Basic/Translational Science -> Intact Heart Electrophysiology (includes Pharmacology and Optical Mapping) D-AB19 - Basic Science: What Lies Beneath (ID 20) Abstract

D-AB19-02 - Concomitant Endocardial Upregulation Of The Slow Transient Outward Potassium Channel And Regional Micro-structural Alterations As A Novel Mechanism Of Human J-wave Syndromes (ID 1505)

Abstract

Background: Electrocardiographic J-Waves are associated with an increased risk of ventricular fibrillation (VF), but their putative mechanisms, mainly based on animal experiments focusing on either repolarization or conduction abnormalities, remain debated.
Objective: To elucidate the electrophysiological and structural substrates underlying J-Wave Syndromes (JWS) from ex vivo human hearts.
Methods: Two human hearts from siblings (female, 11 and 15yrs) with JWS who died following VF storm were obtained through our organ donor program. Epi- and endocardial optical mapping of the right ventricle (RV) and anterolateral LV was performed. Microelectrode recordings were obtained from the LV endocardium. Action potential (AP) characteristics were quantified at different pacing frequencies (0.5 to 2Hz) and using S1-S2 protocols with coupling intervals up to 2.5s. Histology, Western Blot and whole exome sequencing were also performed. All results were compared to 3 control hearts without J-Waves.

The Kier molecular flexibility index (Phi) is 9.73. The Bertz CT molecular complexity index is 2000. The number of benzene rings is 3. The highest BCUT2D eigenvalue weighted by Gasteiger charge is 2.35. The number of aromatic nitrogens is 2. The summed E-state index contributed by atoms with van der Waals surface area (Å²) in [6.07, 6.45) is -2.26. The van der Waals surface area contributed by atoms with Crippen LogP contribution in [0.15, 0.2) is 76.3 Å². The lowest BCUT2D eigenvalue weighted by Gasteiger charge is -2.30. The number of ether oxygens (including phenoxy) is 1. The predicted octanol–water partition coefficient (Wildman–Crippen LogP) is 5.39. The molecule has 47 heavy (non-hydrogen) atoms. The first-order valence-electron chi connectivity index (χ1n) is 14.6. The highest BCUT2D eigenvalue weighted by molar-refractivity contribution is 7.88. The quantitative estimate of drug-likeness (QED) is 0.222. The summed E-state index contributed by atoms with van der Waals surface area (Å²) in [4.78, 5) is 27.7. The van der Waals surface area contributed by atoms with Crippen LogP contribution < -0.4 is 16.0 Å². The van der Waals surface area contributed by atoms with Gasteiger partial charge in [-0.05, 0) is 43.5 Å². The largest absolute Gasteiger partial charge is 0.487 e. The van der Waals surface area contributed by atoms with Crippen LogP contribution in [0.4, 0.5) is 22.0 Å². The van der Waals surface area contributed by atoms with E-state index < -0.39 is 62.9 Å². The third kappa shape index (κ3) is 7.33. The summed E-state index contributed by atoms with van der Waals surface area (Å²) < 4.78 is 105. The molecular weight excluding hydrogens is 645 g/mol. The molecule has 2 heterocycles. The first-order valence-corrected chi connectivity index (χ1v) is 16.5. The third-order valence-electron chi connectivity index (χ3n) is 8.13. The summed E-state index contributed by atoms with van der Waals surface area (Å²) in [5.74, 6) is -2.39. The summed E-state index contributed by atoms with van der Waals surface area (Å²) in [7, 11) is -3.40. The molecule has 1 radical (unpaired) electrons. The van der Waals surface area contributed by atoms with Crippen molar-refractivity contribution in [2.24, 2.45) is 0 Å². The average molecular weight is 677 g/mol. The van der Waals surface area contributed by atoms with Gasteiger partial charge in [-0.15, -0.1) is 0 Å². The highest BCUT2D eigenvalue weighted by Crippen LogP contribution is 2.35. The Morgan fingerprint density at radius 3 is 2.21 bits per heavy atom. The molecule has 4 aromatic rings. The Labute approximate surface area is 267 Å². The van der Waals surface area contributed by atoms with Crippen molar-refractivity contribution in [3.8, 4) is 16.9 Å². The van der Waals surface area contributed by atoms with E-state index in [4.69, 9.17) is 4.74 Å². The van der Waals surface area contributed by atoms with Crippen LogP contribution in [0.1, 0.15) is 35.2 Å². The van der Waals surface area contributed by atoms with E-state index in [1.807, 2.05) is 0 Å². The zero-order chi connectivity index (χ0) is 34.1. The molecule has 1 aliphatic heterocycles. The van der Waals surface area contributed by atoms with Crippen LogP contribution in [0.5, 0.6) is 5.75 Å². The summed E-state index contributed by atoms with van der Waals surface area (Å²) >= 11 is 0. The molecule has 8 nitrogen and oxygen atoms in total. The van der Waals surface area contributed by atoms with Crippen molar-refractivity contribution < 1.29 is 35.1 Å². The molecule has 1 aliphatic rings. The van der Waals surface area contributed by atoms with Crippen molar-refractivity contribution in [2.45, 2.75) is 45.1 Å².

Results: ECG prior to death showed pause dependent augmentation of the J-Waves in both siblings. In the ex vivo heart investigations, long pacing pauses or bradycardia (0.5Hz) induced a heterogeneous increase of the AP notch (phase 1 repolarization) and delayed AP plateau, which were observed in the lateral RV endocardium and LV endocardium, but not in the RV or LV epicardium. No conduction abnormalities on epi- or endocardium were found. In both hearts, 4-aminopyridine (1mM) reduced the AP notch amplitude (44 vs 8mV, p<0.05). Histology revealed increased collagen content and fatty tissue infiltrations in the regions with altered AP morphologies. Kv1.4 (Ito,s) was found to be significantly upregulated in the endocardium, whereas Kv4.2 and Kv4.3 (Ito,f) expression levels were unaltered, irrespective of the investigated region. Desmoglein-2 was significantly downregulated in both ventricles. Of 63 genes responsible for cardiomyopathies and primary electrical disorders, only one, likely benign, splicing variant in ACTC1 was found at the heterozygous state.
Conclusion: These unique human heart data demonstrate a novel endocardial-specific mechanism underlying JWS through a combination of Ito,s overexpression and regional micro-structural alterations.
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